Marsha testified that she and her husband replied: ‘We are a family of modest means, and are concerned because you are asking for a great deal of money that is more than we could earn in several lifetimes.’
They also reportedly told the captors that they had no influence on the American government to force Siddiqui’s release, but Kayla’s captors simply wrote back ‘get back to work,’ the BBC reported.
By July 12, 2014, the emails – which were shown in court on Tuesday – reveal, ISIS gave the Muellers just 30 days to come up with the money or secure Siddiqui’s release.
‘If you fail to meet this deadline, we will send you a picture of Kayla’s dead body,’ they wrote.
At that point, Marsha said, she decided all future emails should be signed by both her and her husband.
‘I told the negotiators I was going to write something myself,’ she said in court. ‘Because I’m Kayla’s mom. I felt I needed to sign it.’
From then on, the family reportedly made repeated pleas to the kidnappers, ultimately sending the video message on September 16, 2014.
But by February 2015, Marsha testified, she and her husband began to hear reports that their daughter had been killed.
They then emailed the terrorist group asking for confirmation, to which they responded: ‘The news regarding your daughter’s death is indeed true.’
The terrorists allegedly claimed the Jordanian air force bombed a house where Kayla was staying – but prosecutors have called that into question given ISIS’ history of executing American hostages.
The email also included photos of Kayla’s body, which Marsha was forced to describe to the jury.
Her heartbreaking testimony followed that of Kayla’s ex-boyfriend Rodwan Safarjalani, a Syrian national who was kidnapped along with Kayla in 2013 when she was working as a consultant with the Turkish humanitarian group Support to Life.
Michael Foley, brother of James Foley, a US journalist slain by Islamic State militants, departs for a break from the trial at the Albert V. Bryan U.S. Courthouse on Tuesday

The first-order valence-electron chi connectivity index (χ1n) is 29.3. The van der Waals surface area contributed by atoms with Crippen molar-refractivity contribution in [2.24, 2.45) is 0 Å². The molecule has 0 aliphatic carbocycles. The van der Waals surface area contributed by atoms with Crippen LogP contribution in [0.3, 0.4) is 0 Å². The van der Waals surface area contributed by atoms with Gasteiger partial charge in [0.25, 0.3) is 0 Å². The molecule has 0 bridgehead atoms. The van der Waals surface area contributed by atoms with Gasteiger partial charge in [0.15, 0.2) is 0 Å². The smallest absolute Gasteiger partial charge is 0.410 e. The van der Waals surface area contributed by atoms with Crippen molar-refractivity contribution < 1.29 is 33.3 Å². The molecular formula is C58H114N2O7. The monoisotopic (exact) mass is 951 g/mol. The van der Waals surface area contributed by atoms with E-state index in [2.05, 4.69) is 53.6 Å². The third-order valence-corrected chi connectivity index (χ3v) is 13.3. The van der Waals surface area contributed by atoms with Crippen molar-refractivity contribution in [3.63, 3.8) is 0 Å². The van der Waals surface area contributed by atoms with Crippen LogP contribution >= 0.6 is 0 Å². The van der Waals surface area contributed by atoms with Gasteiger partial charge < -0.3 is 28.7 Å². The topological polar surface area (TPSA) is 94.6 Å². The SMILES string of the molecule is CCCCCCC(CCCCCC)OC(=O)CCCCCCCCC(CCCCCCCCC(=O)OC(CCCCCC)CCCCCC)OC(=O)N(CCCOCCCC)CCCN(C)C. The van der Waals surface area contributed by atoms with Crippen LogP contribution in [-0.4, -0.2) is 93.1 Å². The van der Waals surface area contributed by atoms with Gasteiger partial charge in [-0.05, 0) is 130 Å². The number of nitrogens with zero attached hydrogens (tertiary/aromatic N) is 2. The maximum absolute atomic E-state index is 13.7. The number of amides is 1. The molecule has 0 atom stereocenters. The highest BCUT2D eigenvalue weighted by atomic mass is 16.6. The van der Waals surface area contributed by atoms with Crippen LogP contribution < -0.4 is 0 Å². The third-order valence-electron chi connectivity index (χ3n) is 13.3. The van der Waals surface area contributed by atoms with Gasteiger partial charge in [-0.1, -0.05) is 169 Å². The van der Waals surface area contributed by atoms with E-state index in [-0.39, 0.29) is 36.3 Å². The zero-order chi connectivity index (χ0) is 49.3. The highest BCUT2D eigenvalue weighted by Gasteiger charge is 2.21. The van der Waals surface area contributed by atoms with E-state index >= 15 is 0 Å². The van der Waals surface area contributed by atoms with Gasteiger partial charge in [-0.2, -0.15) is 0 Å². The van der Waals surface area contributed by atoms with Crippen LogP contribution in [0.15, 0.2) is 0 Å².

The court also heard from Marcos Marginitez, a Spanish former hostage, who testified that the cell Elsheikh was involved in, known as the ‘Beatles’ because its members were British, was far more brutal than the French, Belgian and Syrian guards at the Islamic State prisons.
‘We were not allowed to look them in the eye, and had to kneel with our hands on the wall whenever they were there,’ he claimed, according to the Telegraph.
‘They knew how to inflict the most pain,’ he said, ‘and they enjoyed it.’
The heartbreaking testimony comes a day after James Foley’s mother testified that she initially hoped reports her son had been executed were ‘some cruel joke.’
‘I didn’t want to believe it,’ Diane Foley testified at the trial on Monday.
‘It just seemed too horrific,’ Foley said. ‘I was hoping it was just some cruel joke.’
Foley said it sank in later that day when US president Barack Obama went on television to confirm that James had indeed been executed by his IS captors.
Diane Foley, who worked tirelessly to try to obtain her son’s release, said James, a seasoned combat reporter, left for Syria in October 2012 and promised to be back for Christmas.
The family began to worry when he did not call in November on Thanksgiving.
James Foley is pictured while covering the civil war in Aleppo, Syria
Left: US freelance journalist Steven Sotloff. Right: Kayla Mueller is shown after speaking to a group in Prescott, Arizona. Both were killed in Syria by ISIS